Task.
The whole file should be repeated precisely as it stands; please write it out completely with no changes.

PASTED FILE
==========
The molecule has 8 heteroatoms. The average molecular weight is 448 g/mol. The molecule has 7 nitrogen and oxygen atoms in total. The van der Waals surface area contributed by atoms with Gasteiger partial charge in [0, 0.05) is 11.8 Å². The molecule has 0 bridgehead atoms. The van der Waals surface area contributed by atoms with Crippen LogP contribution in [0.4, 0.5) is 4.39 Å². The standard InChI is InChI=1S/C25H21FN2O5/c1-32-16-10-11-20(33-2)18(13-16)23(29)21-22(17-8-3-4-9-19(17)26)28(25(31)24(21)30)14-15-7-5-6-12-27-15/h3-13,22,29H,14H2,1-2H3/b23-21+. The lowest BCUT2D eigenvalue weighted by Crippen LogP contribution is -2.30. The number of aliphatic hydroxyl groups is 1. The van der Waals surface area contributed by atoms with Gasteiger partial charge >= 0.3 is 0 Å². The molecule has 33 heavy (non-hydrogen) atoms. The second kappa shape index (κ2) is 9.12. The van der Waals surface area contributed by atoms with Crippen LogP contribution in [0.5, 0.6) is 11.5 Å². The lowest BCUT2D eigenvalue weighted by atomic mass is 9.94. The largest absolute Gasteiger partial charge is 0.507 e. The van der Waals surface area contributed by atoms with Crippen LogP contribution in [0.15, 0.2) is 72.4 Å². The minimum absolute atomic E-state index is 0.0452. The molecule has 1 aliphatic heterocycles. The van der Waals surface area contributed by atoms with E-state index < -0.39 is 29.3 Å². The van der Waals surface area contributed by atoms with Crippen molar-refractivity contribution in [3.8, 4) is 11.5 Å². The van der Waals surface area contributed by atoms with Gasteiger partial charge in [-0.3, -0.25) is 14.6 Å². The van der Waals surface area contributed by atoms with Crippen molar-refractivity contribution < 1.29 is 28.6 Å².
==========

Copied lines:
The molecule has 8 heteroatoms. The average molecular weight is 448 g/mol. The molecule has 7 nitrogen and oxygen atoms in total. The van der Waals surface area contributed by atoms with Gasteiger partial charge in [0, 0.05) is 11.8 Å². The molecule has 0 bridgehead atoms. The van der Waals surface area contributed by atoms with Crippen LogP contribution in [0.4, 0.5) is 4.39 Å². The standard InChI is InChI=1S/C25H21FN2O5/c1-32-16-10-11-20(33-2)18(13-16)23(29)21-22(17-8-3-4-9-19(17)26)28(25(31)24(21)30)14-15-7-5-6-12-27-15/h3-13,22,29H,14H2,1-2H3/b23-21+. The lowest BCUT2D eigenvalue weighted by Crippen LogP contribution is -2.30. The number of aliphatic hydroxyl groups is 1. The van der Waals surface area contributed by atoms with Gasteiger partial charge >= 0.3 is 0 Å². The molecule has 33 heavy (non-hydrogen) atoms. The second kappa shape index (κ2) is 9.12. The van der Waals surface area contributed by atoms with Crippen LogP contribution in [0.5, 0.6) is 11.5 Å². The lowest BCUT2D eigenvalue weighted by atomic mass is 9.94. The largest absolute Gasteiger partial charge is 0.507 e. The van der Waals surface area contributed by atoms with Crippen LogP contribution in [0.15, 0.2) is 72.4 Å². The minimum absolute atomic E-state index is 0.0452. The molecule has 1 aliphatic heterocycles. The van der Waals surface area contributed by atoms with E-state index < -0.39 is 29.3 Å². The van der Waals surface area contributed by atoms with Crippen molar-refractivity contribution in [3.8, 4) is 11.5 Å². The van der Waals surface area contributed by atoms with Gasteiger partial charge in [-0.3, -0.25) is 14.6 Å². The van der Waals surface area contributed by atoms with Crippen molar-refractivity contribution < 1.29 is 28.6 Å².